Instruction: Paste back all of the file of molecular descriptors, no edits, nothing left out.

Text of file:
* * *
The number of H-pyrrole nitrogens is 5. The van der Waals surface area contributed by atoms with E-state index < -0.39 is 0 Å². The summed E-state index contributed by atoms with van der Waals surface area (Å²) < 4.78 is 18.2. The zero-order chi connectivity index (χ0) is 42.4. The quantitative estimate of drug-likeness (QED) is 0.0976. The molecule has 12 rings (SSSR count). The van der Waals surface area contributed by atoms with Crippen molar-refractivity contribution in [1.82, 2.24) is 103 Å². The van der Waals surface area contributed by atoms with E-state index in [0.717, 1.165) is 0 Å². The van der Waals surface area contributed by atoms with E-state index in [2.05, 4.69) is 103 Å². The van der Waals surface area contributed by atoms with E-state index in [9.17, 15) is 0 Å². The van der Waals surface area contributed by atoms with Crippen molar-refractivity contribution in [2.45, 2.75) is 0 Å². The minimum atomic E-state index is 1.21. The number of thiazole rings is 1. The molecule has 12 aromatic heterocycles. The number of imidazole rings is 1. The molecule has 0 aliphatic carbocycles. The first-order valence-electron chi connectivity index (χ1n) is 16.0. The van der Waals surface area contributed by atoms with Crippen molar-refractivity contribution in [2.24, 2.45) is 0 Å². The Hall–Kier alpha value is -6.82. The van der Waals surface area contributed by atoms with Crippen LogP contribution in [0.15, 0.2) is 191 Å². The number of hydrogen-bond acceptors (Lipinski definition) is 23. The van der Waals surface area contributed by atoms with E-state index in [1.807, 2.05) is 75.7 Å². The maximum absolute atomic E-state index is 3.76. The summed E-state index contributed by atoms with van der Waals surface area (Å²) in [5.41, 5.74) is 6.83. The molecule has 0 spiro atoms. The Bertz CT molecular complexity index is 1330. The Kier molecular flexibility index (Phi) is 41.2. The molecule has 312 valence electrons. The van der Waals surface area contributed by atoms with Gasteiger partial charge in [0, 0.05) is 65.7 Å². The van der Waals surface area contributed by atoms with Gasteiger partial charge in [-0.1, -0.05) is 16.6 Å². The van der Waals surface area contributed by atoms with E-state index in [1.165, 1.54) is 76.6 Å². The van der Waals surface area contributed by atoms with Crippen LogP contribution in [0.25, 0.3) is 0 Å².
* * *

The number of H-pyrrole nitrogens is 5. The van der Waals surface area contributed by atoms with E-state index < -0.39 is 0 Å². The summed E-state index contributed by atoms with van der Waals surface area (Å²) < 4.78 is 18.2. The zero-order chi connectivity index (χ0) is 42.4. The quantitative estimate of drug-likeness (QED) is 0.0976. The molecule has 12 rings (SSSR count). The van der Waals surface area contributed by atoms with Crippen molar-refractivity contribution in [1.82, 2.24) is 103 Å². The van der Waals surface area contributed by atoms with E-state index in [0.717, 1.165) is 0 Å². The van der Waals surface area contributed by atoms with E-state index in [2.05, 4.69) is 103 Å². The van der Waals surface area contributed by atoms with E-state index in [9.17, 15) is 0 Å². The van der Waals surface area contributed by atoms with Crippen molar-refractivity contribution in [2.45, 2.75) is 0 Å². The minimum atomic E-state index is 1.21. The number of thiazole rings is 1. The molecule has 12 aromatic heterocycles. The number of imidazole rings is 1. The molecule has 0 aliphatic carbocycles. The first-order valence-electron chi connectivity index (χ1n) is 16.0. The van der Waals surface area contributed by atoms with Crippen molar-refractivity contribution in [2.24, 2.45) is 0 Å². The Hall–Kier alpha value is -6.82. The van der Waals surface area contributed by atoms with Crippen LogP contribution in [0.15, 0.2) is 191 Å². The number of hydrogen-bond acceptors (Lipinski definition) is 23. The van der Waals surface area contributed by atoms with E-state index in [1.807, 2.05) is 75.7 Å². The maximum absolute atomic E-state index is 3.76. The summed E-state index contributed by atoms with van der Waals surface area (Å²) in [5.41, 5.74) is 6.83. The molecule has 0 spiro atoms. The Bertz CT molecular complexity index is 1330. The Kier molecular flexibility index (Phi) is 41.2. The molecule has 312 valence electrons. The van der Waals surface area contributed by atoms with Gasteiger partial charge in [0, 0.05) is 65.7 Å². The van der Waals surface area contributed by atoms with Gasteiger partial charge in [-0.1, -0.05) is 16.6 Å². The van der Waals surface area contributed by atoms with E-state index in [1.165, 1.54) is 76.6 Å². The van der Waals surface area contributed by atoms with Crippen LogP contribution in [0.25, 0.3) is 0 Å².